The original Babe is one of the most charming children's movies ever made, so any sequel is likely to pale in comparison. Indeed, Babe: Pig in the City is a letdown. But as letdowns go, it's a delight.
This time around Babe (voiced by Elizabeth Daily of Rugrats) lets his eagerness to help get him into trouble. He causes an accident that incapacitates Farmer Hoggett (James Cromwell). Without his management, the farm faces foreclosure. To save the homestead, Mrs. Hoggett (Magda Szubanski) takes the pig on a flight to a state fair hoping the appearance fee will be enough.
Instead, the two get stuck in a big city while waiting for the next plane. They try to cool their heels at a strange hotel but get separated. While there, they meet a variety of strange beasts. There's a family of con artist chimps and a group of dogs and cats in a bitter turf war. The current residents don't take kindly to the good-natured pig. However, when the animals find themselves evicted from the building, Babe has enough courage and kindness to match the situation.
The new story isn't as much fun as the first. There's a dour mood that runs through a lot of the film. The capture of the animals from the hotel by uniformed officers seems a bit too scary. The ending is also overdone as Mrs. Hoggett practically bungee jumps to save Babe from becoming the feast for a society dinner.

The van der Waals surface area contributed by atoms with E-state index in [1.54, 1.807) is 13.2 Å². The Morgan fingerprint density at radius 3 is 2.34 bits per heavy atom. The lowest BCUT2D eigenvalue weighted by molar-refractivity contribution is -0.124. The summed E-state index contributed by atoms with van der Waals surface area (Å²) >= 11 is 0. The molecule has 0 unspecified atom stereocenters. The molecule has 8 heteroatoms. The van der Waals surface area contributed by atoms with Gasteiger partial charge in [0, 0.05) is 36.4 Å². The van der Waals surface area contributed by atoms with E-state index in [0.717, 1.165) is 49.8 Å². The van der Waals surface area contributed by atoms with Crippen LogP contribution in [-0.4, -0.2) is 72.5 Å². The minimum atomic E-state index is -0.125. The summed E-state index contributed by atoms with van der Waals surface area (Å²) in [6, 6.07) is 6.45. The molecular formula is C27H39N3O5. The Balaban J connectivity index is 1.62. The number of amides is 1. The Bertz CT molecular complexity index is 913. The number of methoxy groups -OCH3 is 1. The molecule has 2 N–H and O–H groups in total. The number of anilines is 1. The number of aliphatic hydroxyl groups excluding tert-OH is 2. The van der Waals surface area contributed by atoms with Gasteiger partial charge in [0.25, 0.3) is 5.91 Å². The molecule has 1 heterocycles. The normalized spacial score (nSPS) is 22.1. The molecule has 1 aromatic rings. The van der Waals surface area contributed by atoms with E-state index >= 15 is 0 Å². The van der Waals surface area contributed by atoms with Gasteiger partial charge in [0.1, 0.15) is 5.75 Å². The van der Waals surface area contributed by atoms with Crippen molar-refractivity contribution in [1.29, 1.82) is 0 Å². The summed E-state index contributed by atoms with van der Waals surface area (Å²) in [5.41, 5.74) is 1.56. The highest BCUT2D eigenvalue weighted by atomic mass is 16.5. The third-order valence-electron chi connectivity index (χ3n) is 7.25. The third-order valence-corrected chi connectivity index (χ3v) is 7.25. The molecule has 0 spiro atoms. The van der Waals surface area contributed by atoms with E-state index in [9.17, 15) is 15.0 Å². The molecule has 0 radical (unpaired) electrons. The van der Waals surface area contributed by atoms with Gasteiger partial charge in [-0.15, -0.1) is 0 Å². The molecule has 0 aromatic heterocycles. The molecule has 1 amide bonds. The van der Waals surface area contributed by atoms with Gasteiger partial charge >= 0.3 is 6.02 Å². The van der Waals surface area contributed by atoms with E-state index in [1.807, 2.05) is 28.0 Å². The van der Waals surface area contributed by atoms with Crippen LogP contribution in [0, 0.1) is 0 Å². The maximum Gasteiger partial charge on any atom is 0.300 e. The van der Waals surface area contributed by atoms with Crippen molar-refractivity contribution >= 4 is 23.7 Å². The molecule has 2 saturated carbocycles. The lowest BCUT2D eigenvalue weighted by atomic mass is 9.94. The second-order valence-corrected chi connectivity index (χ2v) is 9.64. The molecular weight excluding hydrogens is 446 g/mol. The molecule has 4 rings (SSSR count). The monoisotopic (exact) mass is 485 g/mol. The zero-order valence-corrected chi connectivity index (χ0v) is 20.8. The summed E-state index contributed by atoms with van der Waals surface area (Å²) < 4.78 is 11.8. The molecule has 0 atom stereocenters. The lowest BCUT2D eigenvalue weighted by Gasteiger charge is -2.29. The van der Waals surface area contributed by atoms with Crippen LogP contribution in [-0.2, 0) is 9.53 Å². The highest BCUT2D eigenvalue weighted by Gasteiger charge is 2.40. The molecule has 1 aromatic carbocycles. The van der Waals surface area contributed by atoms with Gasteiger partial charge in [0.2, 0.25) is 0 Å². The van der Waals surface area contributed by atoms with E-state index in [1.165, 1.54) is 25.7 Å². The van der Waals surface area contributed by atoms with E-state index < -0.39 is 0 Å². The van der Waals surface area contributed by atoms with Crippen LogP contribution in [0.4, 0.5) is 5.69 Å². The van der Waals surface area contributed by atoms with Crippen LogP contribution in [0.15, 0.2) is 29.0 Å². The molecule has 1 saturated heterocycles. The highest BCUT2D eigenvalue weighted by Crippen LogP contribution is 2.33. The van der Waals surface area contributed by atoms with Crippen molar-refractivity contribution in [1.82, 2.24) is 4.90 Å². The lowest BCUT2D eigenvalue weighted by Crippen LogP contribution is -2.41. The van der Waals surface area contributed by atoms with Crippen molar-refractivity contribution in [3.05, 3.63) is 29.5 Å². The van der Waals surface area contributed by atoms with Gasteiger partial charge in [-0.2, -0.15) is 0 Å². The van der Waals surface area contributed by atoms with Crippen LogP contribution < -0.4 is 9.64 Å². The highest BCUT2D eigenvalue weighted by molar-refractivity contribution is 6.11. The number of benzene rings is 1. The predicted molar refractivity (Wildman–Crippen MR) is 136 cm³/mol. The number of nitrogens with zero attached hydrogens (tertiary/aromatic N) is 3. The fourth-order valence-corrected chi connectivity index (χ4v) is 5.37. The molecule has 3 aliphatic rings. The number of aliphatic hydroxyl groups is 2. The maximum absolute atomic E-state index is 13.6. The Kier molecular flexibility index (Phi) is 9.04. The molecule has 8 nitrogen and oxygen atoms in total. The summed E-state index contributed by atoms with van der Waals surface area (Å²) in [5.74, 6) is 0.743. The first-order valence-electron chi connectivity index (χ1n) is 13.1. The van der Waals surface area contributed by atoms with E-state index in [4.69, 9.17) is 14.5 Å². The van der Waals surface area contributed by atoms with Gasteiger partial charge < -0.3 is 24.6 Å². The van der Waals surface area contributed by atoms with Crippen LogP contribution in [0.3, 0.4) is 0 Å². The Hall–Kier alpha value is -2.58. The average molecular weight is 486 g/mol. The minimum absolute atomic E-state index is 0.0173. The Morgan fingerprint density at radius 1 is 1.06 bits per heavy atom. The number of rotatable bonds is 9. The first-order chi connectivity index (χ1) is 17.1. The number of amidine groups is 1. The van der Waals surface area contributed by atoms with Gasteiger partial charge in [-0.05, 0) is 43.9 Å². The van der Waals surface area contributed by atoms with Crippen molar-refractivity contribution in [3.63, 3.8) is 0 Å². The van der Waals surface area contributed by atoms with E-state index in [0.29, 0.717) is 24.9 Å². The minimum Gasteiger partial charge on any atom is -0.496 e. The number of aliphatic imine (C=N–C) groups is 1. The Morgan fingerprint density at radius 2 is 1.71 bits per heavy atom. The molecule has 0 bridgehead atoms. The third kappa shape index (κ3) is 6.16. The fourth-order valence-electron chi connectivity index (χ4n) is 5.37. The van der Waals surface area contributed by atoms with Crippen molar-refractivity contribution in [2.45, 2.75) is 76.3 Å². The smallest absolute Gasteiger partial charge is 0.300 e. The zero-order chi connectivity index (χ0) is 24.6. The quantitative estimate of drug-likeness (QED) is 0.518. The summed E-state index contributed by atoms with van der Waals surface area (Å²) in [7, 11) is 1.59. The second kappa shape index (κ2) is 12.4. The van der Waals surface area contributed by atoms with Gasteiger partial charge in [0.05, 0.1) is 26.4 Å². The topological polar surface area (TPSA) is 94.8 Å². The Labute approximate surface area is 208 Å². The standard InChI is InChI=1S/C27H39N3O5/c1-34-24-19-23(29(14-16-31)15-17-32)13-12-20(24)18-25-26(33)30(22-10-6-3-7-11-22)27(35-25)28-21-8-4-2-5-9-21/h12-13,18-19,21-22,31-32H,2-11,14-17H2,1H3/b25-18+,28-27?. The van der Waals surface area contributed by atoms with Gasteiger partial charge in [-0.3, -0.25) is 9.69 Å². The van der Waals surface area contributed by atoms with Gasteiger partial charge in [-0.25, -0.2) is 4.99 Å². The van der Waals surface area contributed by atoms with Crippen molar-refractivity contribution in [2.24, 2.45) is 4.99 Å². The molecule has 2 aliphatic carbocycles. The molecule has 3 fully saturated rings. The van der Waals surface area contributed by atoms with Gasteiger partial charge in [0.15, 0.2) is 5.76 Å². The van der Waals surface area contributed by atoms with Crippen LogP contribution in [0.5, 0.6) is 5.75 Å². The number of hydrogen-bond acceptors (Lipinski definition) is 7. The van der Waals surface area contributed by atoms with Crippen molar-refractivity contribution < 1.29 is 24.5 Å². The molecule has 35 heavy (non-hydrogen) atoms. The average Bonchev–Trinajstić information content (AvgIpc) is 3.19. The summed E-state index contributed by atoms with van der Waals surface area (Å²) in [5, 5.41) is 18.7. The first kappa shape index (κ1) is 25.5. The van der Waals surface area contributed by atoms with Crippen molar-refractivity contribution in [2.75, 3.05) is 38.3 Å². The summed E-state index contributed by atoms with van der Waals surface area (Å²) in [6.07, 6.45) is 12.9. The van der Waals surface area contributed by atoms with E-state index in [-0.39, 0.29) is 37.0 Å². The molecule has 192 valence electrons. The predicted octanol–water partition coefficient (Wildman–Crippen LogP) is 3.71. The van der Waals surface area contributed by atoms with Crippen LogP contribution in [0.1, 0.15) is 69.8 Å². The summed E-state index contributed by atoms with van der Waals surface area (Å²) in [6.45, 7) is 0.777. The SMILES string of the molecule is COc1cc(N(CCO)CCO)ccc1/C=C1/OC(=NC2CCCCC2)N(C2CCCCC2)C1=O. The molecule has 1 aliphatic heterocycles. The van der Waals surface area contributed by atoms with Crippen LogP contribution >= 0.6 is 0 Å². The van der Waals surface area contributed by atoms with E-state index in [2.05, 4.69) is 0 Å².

Still, Babe: Pig in the City is worth seeing. Several of the loveable characters from the first movie are back with a vengeance. Ferdinand the goofy duck returns, and the singing mice have a new repertoire (Dean Martin and Elvis both get covered). Joining them is an overly enthusiastic police dog and a group of opera singing cats.
In addition, no one can fault director George Miller (who produced and cowrote the first film) of lacking imagination or the skill to make his fantasies look real. The skyline of the metropolis is a fascinating combination that combines landmarks from several major cities (the Eiffel Tower and the Statue of Liberty are both visible). The movie is also beautifully shot, and the talking animal effects are even more convincing than they were in the original flick.
The new Babe may not be a classic. Nonetheless, one wishes all disappointments were this enjoyable. (G) Rating: 7
Everyone’s favorite pig tours around the metropolis in Babe: Pig in the City.
© 1998 Universal Pictures, used by permission.